released a discussion paper seeking public comments on the review
of two regulations, i.e., the SEBI (Share Based Employee Benefits)
Regulations, 2014 (“SBEB Regulations“)
and the SEBI (Issue of Sweat Equity) Regulations, 2002
(“Sweat Equity Regulations“). The
discussion paper has been released by SEBI, pursuant to a report
submitted by an expert group constituted for the review of these
3.1.2. Please see below a few key recommendations of the expert
group and under the discussion paper:
- The discussion paper has analysed the definition of employees
under the SBEB Regulations and recommended that companies be given
the flexibility to determine the persons that may be categorized as
“employees”. Further, the discussion paper has also
recommended an amendment in the definition of the term
’employees’, and to delete the word “permanent”
from the definition, keeping in mind the employment practices of
engaging non-permanent employees. Pursuant to this proposed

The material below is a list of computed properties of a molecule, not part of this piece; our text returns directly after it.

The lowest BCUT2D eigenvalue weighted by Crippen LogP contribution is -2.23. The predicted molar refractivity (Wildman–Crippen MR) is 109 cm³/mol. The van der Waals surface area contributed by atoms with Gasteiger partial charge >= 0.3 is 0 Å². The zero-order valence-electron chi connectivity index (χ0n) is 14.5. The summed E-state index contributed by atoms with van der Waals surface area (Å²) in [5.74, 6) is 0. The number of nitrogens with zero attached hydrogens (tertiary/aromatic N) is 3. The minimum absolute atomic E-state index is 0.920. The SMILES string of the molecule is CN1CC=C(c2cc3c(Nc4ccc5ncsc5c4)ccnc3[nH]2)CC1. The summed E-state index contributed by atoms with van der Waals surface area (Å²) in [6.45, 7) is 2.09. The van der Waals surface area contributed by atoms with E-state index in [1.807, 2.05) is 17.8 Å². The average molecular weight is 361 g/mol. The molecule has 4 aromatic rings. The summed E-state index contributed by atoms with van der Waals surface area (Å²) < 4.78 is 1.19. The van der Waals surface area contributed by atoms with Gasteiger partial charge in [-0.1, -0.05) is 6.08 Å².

amendment, non-permanent employees as well as non-executive
directors may also be considered eligible to receive share based
employee benefits under the SBEB Regulations.
- The discussion paper also recommends that the purposes for
which sweat equity shares or employee stock option plans
(“ESOPs“) may be issued should be listed
out in the SBEB Regulations and the Sweat Equity Regulations.
Further, the maximum limit on such issuances should also be
provided in the regulations.
- An ESOP scheme can currently be implemented by a company under
the trust route or the direct route. The discussion paper has
recommended that flexibility may be given to companies to switch
from a direct route to a trust route or vice versa, even after the